Questioning GBI agent Jason Seacrist later, the prosecution drew attention to Bryan’s confusion about what exactly Arbery was doing before the shooting. Referencing a transcript, Seacrist testified that Bryan told him he joined the chase just to “see what was going on” and help.

“To be honest with you, I don’t know what I was doing,” Bryan said, according to the transcript. Bryan recounted a stolen trailer and some things that went missing from a relative’s truck but otherwise was not aware of specific incidents, Seacrist recounted. He also had not seen the videos from the unfinished home, the agent said.

Gough suggested in cross-examination that state authorities caught his client off-guard with criminal charges after enlisting his help reconstructing the chase. Emphasizing that his client struggled to remember some things by the time the GBI took the case, he pressed Seacrist on whether he guided Bryan through parts of an effort to physically retrace his path.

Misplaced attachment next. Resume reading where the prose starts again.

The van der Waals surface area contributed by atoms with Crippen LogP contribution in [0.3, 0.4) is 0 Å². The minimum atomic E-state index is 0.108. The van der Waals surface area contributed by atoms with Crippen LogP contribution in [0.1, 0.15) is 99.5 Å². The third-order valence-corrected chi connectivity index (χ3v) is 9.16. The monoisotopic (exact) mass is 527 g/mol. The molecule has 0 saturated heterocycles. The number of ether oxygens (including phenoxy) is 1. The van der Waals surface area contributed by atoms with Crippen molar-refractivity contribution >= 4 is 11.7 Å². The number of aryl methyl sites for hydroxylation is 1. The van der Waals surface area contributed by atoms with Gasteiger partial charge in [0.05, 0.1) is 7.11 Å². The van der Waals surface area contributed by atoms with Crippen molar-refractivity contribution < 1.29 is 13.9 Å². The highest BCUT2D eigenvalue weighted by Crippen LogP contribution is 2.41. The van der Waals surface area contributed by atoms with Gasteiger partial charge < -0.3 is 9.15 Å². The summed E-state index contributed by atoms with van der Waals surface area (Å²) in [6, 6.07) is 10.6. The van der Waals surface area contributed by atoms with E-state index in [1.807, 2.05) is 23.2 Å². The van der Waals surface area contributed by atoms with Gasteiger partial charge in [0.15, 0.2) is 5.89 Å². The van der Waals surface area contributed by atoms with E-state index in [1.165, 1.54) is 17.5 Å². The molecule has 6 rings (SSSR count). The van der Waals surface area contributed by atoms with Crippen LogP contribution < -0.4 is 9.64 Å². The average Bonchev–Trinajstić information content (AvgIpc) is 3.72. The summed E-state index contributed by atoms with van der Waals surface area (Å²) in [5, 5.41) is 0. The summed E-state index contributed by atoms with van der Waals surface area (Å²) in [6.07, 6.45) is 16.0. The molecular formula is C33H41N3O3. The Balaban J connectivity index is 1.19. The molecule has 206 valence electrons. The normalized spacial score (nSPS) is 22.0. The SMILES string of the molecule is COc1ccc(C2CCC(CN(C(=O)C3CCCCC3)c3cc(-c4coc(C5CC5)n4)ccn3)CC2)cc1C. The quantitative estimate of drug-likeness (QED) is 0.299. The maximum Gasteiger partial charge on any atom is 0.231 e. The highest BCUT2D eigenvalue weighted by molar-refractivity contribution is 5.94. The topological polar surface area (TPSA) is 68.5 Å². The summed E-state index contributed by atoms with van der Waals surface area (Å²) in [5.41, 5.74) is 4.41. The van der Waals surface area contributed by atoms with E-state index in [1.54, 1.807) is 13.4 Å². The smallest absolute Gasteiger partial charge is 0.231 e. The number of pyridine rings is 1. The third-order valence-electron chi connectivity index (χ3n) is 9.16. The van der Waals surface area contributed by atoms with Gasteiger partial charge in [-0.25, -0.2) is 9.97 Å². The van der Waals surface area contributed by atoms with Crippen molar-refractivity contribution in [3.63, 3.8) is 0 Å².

“So you took that as a green light to put words in [Bryan’s] mouth,” Gough said.

“I never put words in Mr. Bryan’s mouth,” Seacrist said.

Gough has called his client a witness to the shooting, but prosecutors say he was a party to the killing and menaced Arbery with his truck. He faces the same charges as the McMichaels, including murder, aggravated assault and false imprisonment.

Seacrist said that Bryan’s word choice when describing the chase “changed drastically” between his early statements to local police and his interviews later with the GBI, as the case drew new scrutiny.

“I’m sorry, did I ask you whether he changed his wording?” Gough shot back.

Read more: